In the world of corporate mindfulness, Google -- which is so ubiquitous that its name is synonymous with "search online" -- has an equally impressive teacher: Zen monk ThichNhatHanh. Thay, as he is known by followers, has sold more than 2 million books in the U.S. and is deeply admired and respected.
It's not easy to love those who hate -- especially those who preach hate and shove their hatred in the faces of other people when they are most vulnerable, those like Fred Phelps of Westboro Baptist Church, whose followers picketed funerals and other events (reportedly more than 53,000) holding up hate-filled signs.
Today, March 12, is the 25th anniversary of the day that Tim Boerners-Lee presented his vision for a way to connect all the computers in the world. At that time, he says, he called it "mesh." He came up with World Wide Web in 1990 when he began writing code.
The Dalai Lama gave the prayer at the opening of the U.S. Senate session on Thursday. In Buddhism, prayer isn't seen as an appeal to a higher authority but as a way of connecting to our own highest aspirations. What are your aspirations for the Senate?
Sharon Salzberg’sReal Happiness at Work points to the possibility that we could experience and engender happiness at work in a myriad of ways. The practice of following one’s breath and returning to the present moment can make us personally less stressed and able to be less reactive; but where the “rubber hits the road” is how our buttons are pushed when we are off of the cushion. The reason that meditation is r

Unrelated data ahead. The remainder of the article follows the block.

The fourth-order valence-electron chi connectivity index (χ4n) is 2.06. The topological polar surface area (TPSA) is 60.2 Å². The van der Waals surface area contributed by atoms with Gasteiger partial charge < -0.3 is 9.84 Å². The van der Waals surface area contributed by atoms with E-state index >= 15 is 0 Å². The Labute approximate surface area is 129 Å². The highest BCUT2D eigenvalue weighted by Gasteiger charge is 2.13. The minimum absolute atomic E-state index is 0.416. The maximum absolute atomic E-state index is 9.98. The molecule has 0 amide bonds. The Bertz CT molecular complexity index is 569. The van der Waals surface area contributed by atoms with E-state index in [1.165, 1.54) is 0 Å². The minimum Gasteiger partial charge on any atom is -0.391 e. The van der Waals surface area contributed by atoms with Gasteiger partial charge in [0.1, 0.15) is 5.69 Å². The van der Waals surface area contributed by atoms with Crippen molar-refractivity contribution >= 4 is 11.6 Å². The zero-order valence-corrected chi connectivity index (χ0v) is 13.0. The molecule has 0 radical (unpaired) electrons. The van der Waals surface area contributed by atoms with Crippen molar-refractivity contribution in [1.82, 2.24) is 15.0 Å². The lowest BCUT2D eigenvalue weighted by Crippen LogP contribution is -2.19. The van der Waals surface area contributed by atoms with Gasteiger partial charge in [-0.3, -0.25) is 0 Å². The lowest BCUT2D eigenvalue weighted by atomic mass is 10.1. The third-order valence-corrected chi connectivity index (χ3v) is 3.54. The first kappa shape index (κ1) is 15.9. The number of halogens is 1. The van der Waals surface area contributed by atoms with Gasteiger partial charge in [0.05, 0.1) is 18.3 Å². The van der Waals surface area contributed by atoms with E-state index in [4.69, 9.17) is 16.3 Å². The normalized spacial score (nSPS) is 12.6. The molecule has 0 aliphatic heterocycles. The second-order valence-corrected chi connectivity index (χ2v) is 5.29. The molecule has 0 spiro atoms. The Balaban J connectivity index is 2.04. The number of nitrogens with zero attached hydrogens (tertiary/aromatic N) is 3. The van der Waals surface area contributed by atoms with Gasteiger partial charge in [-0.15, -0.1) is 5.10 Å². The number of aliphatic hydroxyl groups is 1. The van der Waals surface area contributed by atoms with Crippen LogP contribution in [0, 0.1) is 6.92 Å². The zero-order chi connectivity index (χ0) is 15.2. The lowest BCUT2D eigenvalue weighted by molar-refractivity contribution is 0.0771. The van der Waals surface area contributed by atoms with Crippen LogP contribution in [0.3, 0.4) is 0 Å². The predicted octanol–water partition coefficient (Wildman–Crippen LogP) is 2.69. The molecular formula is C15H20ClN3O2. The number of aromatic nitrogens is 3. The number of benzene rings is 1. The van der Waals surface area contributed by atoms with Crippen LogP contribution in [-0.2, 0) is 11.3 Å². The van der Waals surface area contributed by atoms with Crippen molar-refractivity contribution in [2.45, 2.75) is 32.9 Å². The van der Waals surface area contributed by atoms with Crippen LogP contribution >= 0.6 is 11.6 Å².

For the fourth in the series of my videos promoting Sharon Salzberg's latest book release, 'Real Happiness At Work', I sit down in my workplace and attempt a conversation with two of my bosses who are having a disagreement. The conversation goes not at all according to plan and I'm not sure anything gets resolved. But I believe we all stayed mostly present. Here's the video:
You have opportunities every day to step beyond your role at work and act like a whole human being, offer a helping hand, learn the skill outside your scope of work, allow yourself to be helped by others. This will make your life more humane and deeply fulfilling.
This is the title of an article in the current issue of Tricycle magazine. It consists of two verses and their commentaries from my book Reflections on Silver River. In publishing these excerpts, Tricycle is calling into question the current obsession with happiness that pervades American (Western?) society and much of what is written about Buddhism today (e.g., The Art of Happiness by H.H. The Dalai Lama, Zen and the Art of Happiness by Chris Prentiss, Happiness: A Guide to Developing Life's Most Important Skill by MatthieuRicard,Lovingkindness: The Revolutionary Art of Happiness by Sharon Salzberg).
At the Wisdom 2.0 conference in San Francisco last week, a panel of Google executives speaking about corporate mindfulness was disrupted by protestors who accuse the company of "appropriating the language of counterculture and Buddhism" while asserting corporate privilege to displace residents and take unfair advantage of municipal services.